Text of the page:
• When $$x=100,101,...,189$$, respective $$y_{max}$$'s duplicate those for $$x=10,11,...,99$$ respectively.
• When $$x=190,191,...,198,199$$, $$y_{max}=58,48,...,5,4$$ respectively.
• When $$x=200,201,...,289$$, respective $$y_{max}$$'s duplicate those for $$x=110,111,...,199$$ respectively.
• $$...$$
• When $$x=590,591,...,598,599$$, $$y_{max}=9,8,...,1,0$$ respectively.
• When $$x=600,601,...,689$$, respective $$y_{max}$$'s duplicate those for $$x=510,511,...,599$$ respectively.
• When $$x=690,691,...,698$$, $$y_{max}=8,7,...,0$$. This is the end by our very first simple case.

I know that it has been a long and tough journey. Hopefully, we have already found some precious regular pattern, making the effort worthwhile.

$$\mathcal Here\space is\space some\space space\space for\space you\space to\space think\space about\space it\space on\space your\space own.$$

Welcome back! What I have noticed is that for every hundred of $$x$$, the first $$10\space x$$'s are 'unique', and the rest $$90\space x$$'s would be 'copied' by the next hundred of $$x$$.

Let us list out all $$y_{max}$$ regardless of the associated $$x$$'s, i.e. $$698,598,...,198,98,88,...,18,8,7,...,1,0.\qquad(*)$$

So, for the $$i$$th hundred of $$x$$'s, starting from the $$i$$th element of $$(*)$$ from the left, the $$j$$th ten $$x$$'s correspond to the $$j$$th ten $$y_{max}$$'s of $$(*)$$, where $$i=1,2,...,7$$ and $$j=1,2,...,10$$. Note that the $$7$$th hundred is not exactly a hundred but one less, and the $$10$$th ten of the $$7$$th hundred is not exactly a ten but one less as well.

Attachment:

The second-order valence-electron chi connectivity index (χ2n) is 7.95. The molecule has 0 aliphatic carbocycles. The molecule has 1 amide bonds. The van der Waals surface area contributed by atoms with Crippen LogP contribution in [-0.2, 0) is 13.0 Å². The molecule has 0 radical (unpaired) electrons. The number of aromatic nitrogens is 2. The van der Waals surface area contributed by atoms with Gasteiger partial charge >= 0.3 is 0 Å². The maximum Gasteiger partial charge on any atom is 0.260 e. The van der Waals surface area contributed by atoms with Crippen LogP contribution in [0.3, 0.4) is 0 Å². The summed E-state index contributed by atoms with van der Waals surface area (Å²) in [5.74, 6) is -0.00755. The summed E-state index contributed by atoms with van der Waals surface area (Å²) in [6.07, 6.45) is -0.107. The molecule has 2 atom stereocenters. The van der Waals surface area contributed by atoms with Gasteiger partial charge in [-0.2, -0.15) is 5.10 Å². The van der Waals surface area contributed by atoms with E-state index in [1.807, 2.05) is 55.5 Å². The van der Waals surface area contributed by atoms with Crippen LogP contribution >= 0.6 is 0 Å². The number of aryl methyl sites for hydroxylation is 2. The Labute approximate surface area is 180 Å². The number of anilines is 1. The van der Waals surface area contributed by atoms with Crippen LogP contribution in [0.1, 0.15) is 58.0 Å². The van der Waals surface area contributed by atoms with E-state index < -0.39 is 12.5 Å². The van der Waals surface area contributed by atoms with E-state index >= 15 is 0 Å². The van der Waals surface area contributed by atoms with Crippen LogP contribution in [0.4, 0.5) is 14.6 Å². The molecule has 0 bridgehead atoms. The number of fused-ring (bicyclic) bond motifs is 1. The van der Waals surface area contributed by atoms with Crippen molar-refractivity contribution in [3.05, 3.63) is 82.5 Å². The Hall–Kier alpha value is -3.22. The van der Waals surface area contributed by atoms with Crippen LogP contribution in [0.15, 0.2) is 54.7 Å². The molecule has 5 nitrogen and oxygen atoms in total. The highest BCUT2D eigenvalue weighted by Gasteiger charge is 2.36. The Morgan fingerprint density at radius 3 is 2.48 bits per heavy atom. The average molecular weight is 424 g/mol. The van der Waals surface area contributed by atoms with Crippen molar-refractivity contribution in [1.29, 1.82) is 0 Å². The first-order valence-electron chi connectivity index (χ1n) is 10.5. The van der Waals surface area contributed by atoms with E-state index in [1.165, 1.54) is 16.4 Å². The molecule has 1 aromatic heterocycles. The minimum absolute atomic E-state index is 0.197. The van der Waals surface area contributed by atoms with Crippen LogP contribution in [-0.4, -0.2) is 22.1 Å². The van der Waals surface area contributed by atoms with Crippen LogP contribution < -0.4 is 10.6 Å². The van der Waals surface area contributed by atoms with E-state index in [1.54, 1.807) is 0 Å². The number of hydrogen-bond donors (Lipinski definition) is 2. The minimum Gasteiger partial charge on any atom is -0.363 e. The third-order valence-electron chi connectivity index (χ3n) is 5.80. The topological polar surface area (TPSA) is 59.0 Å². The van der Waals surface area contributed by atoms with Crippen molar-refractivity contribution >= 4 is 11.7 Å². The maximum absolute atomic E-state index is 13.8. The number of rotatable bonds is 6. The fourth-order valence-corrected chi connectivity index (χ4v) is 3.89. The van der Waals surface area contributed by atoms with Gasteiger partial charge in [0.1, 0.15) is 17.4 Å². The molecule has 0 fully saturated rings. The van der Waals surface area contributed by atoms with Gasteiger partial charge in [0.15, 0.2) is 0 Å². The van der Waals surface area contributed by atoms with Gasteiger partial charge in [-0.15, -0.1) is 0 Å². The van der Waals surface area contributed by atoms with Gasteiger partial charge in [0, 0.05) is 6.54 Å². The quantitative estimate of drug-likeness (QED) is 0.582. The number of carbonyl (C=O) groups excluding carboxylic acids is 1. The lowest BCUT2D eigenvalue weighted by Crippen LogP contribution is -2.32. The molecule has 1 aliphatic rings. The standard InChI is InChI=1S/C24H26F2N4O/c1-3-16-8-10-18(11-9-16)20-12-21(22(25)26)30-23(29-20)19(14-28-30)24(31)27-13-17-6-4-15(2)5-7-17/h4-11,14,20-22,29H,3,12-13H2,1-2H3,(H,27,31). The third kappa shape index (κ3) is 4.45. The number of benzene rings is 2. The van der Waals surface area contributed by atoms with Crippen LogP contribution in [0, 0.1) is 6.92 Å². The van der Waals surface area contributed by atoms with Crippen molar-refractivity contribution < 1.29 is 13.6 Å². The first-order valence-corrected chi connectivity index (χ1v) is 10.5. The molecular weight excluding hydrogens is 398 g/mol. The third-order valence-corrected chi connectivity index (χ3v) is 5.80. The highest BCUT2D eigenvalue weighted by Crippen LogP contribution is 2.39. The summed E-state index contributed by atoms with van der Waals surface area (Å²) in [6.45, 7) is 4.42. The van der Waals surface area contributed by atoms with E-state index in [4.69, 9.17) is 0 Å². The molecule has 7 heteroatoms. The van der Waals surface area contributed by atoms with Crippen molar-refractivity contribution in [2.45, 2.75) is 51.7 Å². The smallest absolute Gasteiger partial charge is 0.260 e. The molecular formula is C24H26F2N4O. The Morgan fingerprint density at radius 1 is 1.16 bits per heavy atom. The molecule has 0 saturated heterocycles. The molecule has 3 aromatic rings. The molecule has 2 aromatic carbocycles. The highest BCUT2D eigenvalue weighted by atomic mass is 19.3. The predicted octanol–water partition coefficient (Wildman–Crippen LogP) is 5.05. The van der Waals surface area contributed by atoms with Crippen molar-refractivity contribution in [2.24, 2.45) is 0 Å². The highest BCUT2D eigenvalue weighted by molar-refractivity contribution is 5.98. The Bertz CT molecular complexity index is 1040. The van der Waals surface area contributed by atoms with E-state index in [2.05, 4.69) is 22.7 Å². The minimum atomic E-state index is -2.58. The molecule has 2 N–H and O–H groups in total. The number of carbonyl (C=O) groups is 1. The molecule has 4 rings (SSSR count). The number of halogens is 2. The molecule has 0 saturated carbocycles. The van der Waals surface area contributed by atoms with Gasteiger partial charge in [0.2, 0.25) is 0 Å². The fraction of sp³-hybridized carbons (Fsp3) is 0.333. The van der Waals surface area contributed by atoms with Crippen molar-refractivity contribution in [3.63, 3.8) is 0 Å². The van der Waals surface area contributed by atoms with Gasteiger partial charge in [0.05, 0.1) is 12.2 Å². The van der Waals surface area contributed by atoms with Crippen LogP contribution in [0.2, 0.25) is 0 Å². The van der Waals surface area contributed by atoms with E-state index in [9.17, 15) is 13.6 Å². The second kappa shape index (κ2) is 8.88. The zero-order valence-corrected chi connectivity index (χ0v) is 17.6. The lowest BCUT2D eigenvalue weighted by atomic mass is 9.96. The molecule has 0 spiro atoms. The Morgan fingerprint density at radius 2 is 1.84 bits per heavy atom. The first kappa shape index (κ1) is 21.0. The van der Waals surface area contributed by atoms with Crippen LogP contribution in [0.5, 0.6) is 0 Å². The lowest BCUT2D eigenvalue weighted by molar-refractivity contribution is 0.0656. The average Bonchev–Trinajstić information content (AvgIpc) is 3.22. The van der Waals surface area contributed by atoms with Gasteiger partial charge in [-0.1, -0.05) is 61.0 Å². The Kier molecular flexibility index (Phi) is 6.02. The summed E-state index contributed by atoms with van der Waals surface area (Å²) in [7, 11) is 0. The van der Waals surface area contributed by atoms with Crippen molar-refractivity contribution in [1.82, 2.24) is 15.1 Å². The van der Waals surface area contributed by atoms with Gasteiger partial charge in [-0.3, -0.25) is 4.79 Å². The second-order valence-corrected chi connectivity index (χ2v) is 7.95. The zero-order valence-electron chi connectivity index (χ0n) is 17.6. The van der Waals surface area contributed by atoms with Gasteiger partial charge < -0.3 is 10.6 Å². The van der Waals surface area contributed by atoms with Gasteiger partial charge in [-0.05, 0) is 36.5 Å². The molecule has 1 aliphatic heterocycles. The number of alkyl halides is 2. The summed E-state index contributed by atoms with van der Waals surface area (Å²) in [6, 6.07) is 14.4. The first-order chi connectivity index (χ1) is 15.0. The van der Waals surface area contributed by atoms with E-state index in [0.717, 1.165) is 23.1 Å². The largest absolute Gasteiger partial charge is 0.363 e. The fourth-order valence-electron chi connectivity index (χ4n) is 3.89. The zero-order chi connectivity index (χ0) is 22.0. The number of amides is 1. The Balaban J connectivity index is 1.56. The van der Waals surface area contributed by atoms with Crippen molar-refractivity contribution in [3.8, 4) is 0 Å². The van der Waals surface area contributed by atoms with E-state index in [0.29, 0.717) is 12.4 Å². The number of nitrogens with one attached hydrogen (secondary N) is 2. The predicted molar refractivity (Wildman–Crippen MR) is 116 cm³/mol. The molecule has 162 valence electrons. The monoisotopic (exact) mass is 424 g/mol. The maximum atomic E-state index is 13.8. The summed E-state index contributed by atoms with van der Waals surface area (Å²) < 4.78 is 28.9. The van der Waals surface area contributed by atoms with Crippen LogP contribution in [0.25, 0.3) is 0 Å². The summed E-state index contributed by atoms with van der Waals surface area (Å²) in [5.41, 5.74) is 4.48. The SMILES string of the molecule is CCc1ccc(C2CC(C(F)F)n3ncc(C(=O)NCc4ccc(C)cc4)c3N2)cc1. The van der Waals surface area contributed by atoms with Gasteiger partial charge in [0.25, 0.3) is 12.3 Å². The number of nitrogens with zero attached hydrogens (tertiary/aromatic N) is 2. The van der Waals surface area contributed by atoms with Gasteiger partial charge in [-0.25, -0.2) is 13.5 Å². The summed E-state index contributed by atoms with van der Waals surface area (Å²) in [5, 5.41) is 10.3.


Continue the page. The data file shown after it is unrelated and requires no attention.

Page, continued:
Here comes the calculator part. Well, if you know how to program, then you could save a lot of time! But I do not know how to program, so let me take some time. We want to add up all the $$y_{max}$$'s covered for all the correspondences except the $$698$$ because this dimension would not make up any area but mere line segments as you may check.

$$\mathcal God\space bless\space me,and\space here\space I\space go!$$

• For the first hundred of $$x$$'s, summing up $$y_{max}$$'s: $$598\times2+498\times3+\cdot\cdot\cdot+98\times7+88\times6+\cdot\cdot\cdot+68\times10+58\times9+\cdot\cdot\cdot+6\times2+5\times1=11232$$.
• I suddenly realized a little bit more efficient way to summing up all those $$y_{max}$$'s. We can making up a table of $$24$$ columns and 8 rows, and by calculating the column sums (ignore the first row for this) first we can save a lot of time!
• Here is my self-made table. Excuse my messy writing.
• Thus, we can multiply and add: $$3\times598+6\times498+\cdot\cdot\cdot+10\times2+6\times1=41653$$.

Now, since we increment $$x$$ by $$1$$ at a time, so the safe area in the first quadrant is $$41653$$. But we want the safe area upon all four quadrants; that is easy, $$41653\times4=166612$$. Finally, we are done!

Remark. I am pretty sure that there is an easier approach. But at least this is one solid way to tackle the problem. Most importantly, we have the final answer, which is rewarding and fulfilling! Last, excuse any minor mistakes above, and I welcome any comment whatsoever. Thank you all!

Sadly, I just realized that I was wrong. Hmm, hopefully my fault could provide some insight for someone to come out with the correct answer. Peace and love.

• But the actual answer is $592597$... Aug 28, 2020 at 13:20
• That is discouraging indeed. Let me check where I did wrong. Thanks for mentioning that. @AlexeyBurdin Aug 28, 2020 at 13:24
• I know where I went wrong, guys. At least, I have proved one way that does not work. Peace and love. Aug 28, 2020 at 13:47
• @IncredibleSimon Thanks for your try. Aug 28, 2020 at 13:58
• Thank you for your thanks, VIVID! <3 @VIVID Aug 28, 2020 at 14:56